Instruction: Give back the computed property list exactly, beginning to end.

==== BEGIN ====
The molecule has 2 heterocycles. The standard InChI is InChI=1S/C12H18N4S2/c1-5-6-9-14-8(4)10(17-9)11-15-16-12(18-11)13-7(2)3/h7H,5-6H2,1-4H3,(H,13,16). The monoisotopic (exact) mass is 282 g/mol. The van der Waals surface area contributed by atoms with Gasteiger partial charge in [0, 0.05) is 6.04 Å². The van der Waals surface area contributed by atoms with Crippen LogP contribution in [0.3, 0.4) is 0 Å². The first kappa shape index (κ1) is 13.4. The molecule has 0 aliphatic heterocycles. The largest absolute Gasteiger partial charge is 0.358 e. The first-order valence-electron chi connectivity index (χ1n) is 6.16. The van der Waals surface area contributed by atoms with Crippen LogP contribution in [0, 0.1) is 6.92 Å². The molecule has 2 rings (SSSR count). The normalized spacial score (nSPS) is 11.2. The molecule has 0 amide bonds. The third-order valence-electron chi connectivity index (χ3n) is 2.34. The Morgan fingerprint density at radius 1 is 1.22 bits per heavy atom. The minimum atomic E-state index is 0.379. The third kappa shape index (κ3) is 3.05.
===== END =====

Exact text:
The molecule has 2 heterocycles. The standard InChI is InChI=1S/C12H18N4S2/c1-5-6-9-14-8(4)10(17-9)11-15-16-12(18-11)13-7(2)3/h7H,5-6H2,1-4H3,(H,13,16). The monoisotopic (exact) mass is 282 g/mol. The van der Waals surface area contributed by atoms with Gasteiger partial charge in [0, 0.05) is 6.04 Å². The van der Waals surface area contributed by atoms with Crippen LogP contribution in [0.3, 0.4) is 0 Å². The first kappa shape index (κ1) is 13.4. The molecule has 0 aliphatic heterocycles. The largest absolute Gasteiger partial charge is 0.358 e. The first-order valence-electron chi connectivity index (χ1n) is 6.16. The van der Waals surface area contributed by atoms with Crippen LogP contribution in [0, 0.1) is 6.92 Å². The molecule has 2 rings (SSSR count). The normalized spacial score (nSPS) is 11.2. The molecule has 0 amide bonds. The third-order valence-electron chi connectivity index (χ3n) is 2.34. The Morgan fingerprint density at radius 1 is 1.22 bits per heavy atom. The minimum atomic E-state index is 0.379. The third kappa shape index (κ3) is 3.05.